The last two months have flown by. I moved back to the ashram home with a bathroom that looks like its from a really nice hotel and Safai Vidhyalay's dormitory is bare. I returned from Benares and the volunteers were gone. Krupa left last night. It's me and Anchal and Sonia in the house, but Sonia too leaves for Mexico at the end of the month. No more 8 girls living together (until the summer I guess). This week since I've gotten back has been of internalizing and focusing more on myself and my work, which has its own advantages

The volunteers have been an experience in itself. Specifically the women I lived with. Observing teaches you so much, I realize time and time again when I actually observe. Each volunteer comes for a different reason and from a different space. To watch them as they go through their own process over the course of the month or months that they are here is very very powerful. I see the struggles that I had when I started and watch them encounter things I have no yet experienced. Each volunteer teaches you something about yourself. Laxmi and Krupa didn't really want to come to their last prathna because that's when everyone talks about your good qualities and shares their appreciation. It is their humbleness that makes them uncomfortable in such a situation, but on the other side I see the reason for the practice to be different. This gundarshan (viewing of good qualities) is very powerful for the listeners and sharers because it allows us to reflect upon what we have learned from that individual, making it more easy to internalize those lessons. Also it is a moment of inspiration as we reflect upon the qualities of the person in ourselves and find the motivation to develop those skills in ourselves. We have an example to look to, which makes it easier to hone that skill.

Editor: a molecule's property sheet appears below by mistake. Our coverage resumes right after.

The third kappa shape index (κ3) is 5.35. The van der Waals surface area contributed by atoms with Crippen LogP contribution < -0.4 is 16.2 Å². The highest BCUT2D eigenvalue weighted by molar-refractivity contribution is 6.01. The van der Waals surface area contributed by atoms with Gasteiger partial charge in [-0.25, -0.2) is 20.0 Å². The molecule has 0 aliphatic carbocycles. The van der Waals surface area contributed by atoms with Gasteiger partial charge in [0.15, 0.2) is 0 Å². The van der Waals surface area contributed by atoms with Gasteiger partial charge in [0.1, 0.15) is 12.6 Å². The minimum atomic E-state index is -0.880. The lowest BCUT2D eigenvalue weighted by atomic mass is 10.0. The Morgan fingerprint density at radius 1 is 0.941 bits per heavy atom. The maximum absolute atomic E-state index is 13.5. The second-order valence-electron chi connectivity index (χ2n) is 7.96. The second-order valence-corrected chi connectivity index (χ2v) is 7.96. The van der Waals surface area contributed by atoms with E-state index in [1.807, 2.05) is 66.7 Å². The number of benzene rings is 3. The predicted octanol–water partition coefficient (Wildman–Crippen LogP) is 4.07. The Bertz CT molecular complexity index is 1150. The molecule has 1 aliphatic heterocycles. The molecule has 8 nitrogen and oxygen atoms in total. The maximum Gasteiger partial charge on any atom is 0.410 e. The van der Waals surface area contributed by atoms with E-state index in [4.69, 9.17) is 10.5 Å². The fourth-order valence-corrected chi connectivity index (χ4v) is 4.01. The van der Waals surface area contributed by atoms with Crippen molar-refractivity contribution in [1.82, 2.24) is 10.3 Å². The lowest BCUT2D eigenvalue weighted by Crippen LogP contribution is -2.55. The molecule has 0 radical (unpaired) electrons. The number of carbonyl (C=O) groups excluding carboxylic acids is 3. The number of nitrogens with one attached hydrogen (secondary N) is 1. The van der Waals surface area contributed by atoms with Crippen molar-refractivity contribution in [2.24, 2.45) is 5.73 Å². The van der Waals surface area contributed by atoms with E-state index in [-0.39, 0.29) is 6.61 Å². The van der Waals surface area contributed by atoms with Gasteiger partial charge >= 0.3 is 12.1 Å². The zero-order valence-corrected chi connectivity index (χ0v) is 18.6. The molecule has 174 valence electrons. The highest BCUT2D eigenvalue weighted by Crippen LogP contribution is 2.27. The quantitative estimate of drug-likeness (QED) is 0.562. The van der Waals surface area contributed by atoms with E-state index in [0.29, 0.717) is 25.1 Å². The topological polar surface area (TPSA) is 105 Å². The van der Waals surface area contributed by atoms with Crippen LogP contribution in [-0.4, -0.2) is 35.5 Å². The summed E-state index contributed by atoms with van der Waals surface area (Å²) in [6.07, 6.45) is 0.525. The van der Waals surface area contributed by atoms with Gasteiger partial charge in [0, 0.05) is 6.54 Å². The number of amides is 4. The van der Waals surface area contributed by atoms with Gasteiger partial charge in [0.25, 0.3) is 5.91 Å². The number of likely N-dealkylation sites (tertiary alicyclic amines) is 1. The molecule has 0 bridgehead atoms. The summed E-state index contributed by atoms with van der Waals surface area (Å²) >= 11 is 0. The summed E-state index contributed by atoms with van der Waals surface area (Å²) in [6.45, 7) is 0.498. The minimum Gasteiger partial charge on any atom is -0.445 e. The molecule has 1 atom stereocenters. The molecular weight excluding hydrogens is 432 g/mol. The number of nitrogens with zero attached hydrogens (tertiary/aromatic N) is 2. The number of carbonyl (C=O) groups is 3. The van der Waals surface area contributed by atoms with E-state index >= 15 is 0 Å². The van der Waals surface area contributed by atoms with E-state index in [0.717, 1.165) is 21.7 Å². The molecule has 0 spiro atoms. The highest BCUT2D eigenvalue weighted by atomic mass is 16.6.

Two things are the focal points my life. Music and the Service on Wheels project. A small thing on both are below , more on it is on my blog .

Music has taken on a new dimension in my life and I'm loving it. Listening to great music, singing and playing tabla are staple activities in my life now. Music is infusing every part of my body and soul and in the process making me more in turn to the music of the universe. Tabla is particular is something I am really doing for myself. It is my grounding. I am so blessed to have the Guruji I have – Pandit Divyang Vakil. Guruji not only is an accomplished musician, but more importantly he is extremely personable. He is a philosopher and I love the conversations I have with him. Music is intricately linked to spirituality and Guruji has a strong understanding of both. I always look forward to classes.

Music is something that is felt by so many here. The people at the home (the volunteers) and MSers are so supportive of my musical pursuit which makes is easier to overcome challenges and find the motivation to stay focused and practice.

Service on Wheels
The service on wheels project is Virenmama, Jayeshmama and Anarmami's 16 year old dream project- to have a van that will travel in the villages doing service work. Their dream is finally coming through. ESI is creating a Service on Wheels van that will travel the villages of Gujarat doing 5 day camps in each. We aim to provide information and motivation focusing on five topics: water sanitation, health, addiction and education, specifically female education; the underlying theme for the project is empowerment, to empower villagers to take their future in their own hands.

The van is being designed by Prakashbhai Vani (graduate of the first batch of students from the National Institute of Design) and his team at Playtpus Labs. I am the project coordinator, in addition to being responsible for developing the IEC (information, education, communication) material for the van. Which entails giving ESI's existing material a facelift and additional punch by incorporating new technologies and gathering and creating the materials for the other exhibitions. Panels, games, presentations, the works on each topic. I am working with an animation designer, Sakshi, who is student at the National Institute of Design (NID).